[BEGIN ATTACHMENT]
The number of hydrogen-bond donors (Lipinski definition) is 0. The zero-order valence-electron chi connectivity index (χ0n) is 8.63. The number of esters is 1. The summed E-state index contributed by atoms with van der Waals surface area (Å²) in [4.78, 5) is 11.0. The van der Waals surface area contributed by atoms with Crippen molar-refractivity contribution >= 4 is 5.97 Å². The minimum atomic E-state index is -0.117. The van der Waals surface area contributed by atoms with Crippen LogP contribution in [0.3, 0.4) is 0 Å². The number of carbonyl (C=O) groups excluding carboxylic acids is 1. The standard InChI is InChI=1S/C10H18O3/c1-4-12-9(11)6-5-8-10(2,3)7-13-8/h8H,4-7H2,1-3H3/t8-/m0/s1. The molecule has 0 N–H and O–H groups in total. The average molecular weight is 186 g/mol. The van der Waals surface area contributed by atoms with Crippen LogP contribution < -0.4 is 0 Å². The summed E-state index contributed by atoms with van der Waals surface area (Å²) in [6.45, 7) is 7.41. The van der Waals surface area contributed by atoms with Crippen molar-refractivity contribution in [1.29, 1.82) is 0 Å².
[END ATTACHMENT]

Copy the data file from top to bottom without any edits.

The number of hydrogen-bond donors (Lipinski definition) is 0. The zero-order valence-electron chi connectivity index (χ0n) is 8.63. The number of esters is 1. The summed E-state index contributed by atoms with van der Waals surface area (Å²) in [4.78, 5) is 11.0. The van der Waals surface area contributed by atoms with Crippen molar-refractivity contribution >= 4 is 5.97 Å². The minimum atomic E-state index is -0.117. The van der Waals surface area contributed by atoms with Crippen LogP contribution in [0.3, 0.4) is 0 Å². The number of carbonyl (C=O) groups excluding carboxylic acids is 1. The standard InChI is InChI=1S/C10H18O3/c1-4-12-9(11)6-5-8-10(2,3)7-13-8/h8H,4-7H2,1-3H3/t8-/m0/s1. The molecule has 0 N–H and O–H groups in total. The average molecular weight is 186 g/mol. The van der Waals surface area contributed by atoms with Crippen LogP contribution < -0.4 is 0 Å². The summed E-state index contributed by atoms with van der Waals surface area (Å²) in [6.45, 7) is 7.41. The van der Waals surface area contributed by atoms with Crippen molar-refractivity contribution in [1.29, 1.82) is 0 Å².